Message Queues are a way to transfer information between two systems. This information – a message – can be data, metadata, signals, or a combination of all three. The systems that are sending and receiving messages could be processes on the same computer, modules of the same application, services that might but running on different computers or technology stacks, or entirely different kinds of systems altogether – like transferring information form your software into an email or an SMS on the cellphone network.
The idea of a messaging system has been around a very long time, from the message boxes1 used for moving information between people or office departments, to telegrams, to your local postal or courier service. The messaging system in the physical world that comes closest to what we have in computing is probably the pnuematic tubes2 that moved messages through buildings and cities using compressed air until a few decades ago (and are still used in some places today).
The kinds of messages we want transferred today might be a note that something technical happened, like CPU usage exceeding a limit; or a business event of interest, like a customer placing an order; or a signal, like a command that tells another service to do something. The contents of each message will be driven entirely by the architecture of your application and its purposes – so for the rest of this book, we don’t need to be concerned about what’s inside a message – we’re more concerned with how the message gets from the system where it originates (the producer, source or sender) to the system where’s it’s supposed to go (the consumer, destination or receiver).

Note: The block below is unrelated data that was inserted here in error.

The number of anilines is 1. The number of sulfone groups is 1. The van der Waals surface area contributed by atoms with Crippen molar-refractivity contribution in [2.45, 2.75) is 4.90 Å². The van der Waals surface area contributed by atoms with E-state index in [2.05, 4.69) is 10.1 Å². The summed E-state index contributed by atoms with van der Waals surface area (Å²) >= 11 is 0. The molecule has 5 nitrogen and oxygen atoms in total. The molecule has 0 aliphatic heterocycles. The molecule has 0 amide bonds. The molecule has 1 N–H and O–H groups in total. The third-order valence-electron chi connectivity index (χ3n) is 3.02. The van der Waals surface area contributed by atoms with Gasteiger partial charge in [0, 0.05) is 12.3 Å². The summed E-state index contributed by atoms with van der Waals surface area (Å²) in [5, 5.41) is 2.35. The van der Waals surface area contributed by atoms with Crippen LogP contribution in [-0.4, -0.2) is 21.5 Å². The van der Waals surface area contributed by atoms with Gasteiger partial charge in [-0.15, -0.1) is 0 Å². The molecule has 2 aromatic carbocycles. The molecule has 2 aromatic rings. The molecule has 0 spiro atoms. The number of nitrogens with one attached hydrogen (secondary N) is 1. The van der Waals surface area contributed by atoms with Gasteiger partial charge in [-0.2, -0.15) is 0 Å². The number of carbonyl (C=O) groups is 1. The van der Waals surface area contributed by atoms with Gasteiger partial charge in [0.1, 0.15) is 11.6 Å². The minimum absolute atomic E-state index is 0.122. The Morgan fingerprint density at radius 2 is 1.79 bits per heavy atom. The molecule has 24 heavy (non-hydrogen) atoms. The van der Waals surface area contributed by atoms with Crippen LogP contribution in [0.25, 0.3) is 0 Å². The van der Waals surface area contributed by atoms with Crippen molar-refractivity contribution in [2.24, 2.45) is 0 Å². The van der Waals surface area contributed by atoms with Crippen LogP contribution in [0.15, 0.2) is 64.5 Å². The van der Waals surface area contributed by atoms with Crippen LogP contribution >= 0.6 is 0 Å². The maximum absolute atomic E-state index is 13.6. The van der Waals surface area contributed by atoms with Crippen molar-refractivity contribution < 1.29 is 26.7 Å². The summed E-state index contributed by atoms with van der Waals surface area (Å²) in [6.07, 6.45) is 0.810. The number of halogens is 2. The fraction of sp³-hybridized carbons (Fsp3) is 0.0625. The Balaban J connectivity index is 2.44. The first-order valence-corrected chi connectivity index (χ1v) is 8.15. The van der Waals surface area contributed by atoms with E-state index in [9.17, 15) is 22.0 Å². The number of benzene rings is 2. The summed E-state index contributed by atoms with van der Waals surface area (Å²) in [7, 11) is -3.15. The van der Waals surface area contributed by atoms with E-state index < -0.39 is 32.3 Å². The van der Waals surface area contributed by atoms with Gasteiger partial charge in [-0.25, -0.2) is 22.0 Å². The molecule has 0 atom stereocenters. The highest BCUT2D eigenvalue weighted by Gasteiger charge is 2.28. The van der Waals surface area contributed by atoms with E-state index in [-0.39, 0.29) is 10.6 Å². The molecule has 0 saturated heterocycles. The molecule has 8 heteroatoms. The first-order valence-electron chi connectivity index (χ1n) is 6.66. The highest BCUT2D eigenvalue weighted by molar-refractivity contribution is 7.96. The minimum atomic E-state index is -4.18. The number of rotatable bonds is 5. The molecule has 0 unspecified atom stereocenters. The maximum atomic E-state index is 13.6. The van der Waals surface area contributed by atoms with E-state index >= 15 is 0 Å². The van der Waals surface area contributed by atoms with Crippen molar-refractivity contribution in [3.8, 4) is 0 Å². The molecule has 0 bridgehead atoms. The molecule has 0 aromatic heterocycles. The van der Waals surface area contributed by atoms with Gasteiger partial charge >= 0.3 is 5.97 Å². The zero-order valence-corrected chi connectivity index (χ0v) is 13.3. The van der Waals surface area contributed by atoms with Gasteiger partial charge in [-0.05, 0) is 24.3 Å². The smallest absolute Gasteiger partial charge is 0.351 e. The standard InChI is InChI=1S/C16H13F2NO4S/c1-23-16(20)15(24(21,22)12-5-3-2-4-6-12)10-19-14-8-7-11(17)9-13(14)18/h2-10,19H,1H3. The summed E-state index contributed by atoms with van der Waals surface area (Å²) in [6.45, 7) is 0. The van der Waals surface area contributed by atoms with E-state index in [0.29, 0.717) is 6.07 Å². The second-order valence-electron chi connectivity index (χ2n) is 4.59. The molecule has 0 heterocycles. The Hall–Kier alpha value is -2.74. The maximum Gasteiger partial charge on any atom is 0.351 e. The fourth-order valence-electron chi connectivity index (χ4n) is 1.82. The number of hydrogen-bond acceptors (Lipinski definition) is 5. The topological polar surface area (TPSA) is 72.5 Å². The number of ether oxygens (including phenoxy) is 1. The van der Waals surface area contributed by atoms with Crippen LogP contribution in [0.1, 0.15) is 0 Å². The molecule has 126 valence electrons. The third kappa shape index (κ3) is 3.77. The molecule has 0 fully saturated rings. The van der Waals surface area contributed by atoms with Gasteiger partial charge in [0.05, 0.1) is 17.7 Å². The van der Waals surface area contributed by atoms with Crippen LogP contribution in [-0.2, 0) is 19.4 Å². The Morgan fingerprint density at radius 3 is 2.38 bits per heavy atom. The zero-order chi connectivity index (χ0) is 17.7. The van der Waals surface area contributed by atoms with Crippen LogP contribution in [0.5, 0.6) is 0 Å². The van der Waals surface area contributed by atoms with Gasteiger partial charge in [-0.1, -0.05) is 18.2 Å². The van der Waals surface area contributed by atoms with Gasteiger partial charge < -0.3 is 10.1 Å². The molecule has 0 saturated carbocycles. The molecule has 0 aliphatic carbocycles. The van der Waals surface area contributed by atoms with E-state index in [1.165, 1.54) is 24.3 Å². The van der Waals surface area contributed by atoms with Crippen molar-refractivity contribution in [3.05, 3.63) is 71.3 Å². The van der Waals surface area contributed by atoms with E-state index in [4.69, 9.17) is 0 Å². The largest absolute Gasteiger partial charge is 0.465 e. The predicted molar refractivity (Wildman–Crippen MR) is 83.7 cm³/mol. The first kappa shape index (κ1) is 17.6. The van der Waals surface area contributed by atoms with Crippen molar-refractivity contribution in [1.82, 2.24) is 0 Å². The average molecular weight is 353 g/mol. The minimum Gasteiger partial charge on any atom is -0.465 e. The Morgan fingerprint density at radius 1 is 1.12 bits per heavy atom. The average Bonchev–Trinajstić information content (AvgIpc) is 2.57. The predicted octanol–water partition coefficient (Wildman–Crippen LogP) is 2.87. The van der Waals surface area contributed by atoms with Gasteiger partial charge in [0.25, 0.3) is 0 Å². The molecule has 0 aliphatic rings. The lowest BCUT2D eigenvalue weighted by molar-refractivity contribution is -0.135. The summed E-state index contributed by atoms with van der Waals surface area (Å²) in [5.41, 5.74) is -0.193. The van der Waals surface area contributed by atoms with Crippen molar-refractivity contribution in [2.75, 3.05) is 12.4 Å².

We need message queues because no system exists or works in isolation – all systems need to communicate with other systems in structured ways that they both can understand, and in controlled bandwidth that they both can handle. Any non-trivial process needs a way to move information between each stage of the process; any workflow needs a way to move the intermediate product between the stages of that workflow. Message queues are a great way to handle this movement. There are plenty of ways of getting these messages around using API calls, file systems, or many other abuses of the natural order of things; but all of these are ad-hoc implementations of the message queue that we sometimes refuse to acknowledge we need.
The simplest mental model for a message queue is a tube that you can roll a ball into. You write your message on a ball, roll it into the tube, and someone or something else receives it at the other end. There are a lot of interesting benefits with this model, which we’ll see the next chapter.
Literally from where we get the words ‘inbox’ and ‘outbox’, used to designate the boxes for messages that were coming in for processing and going out after. ↩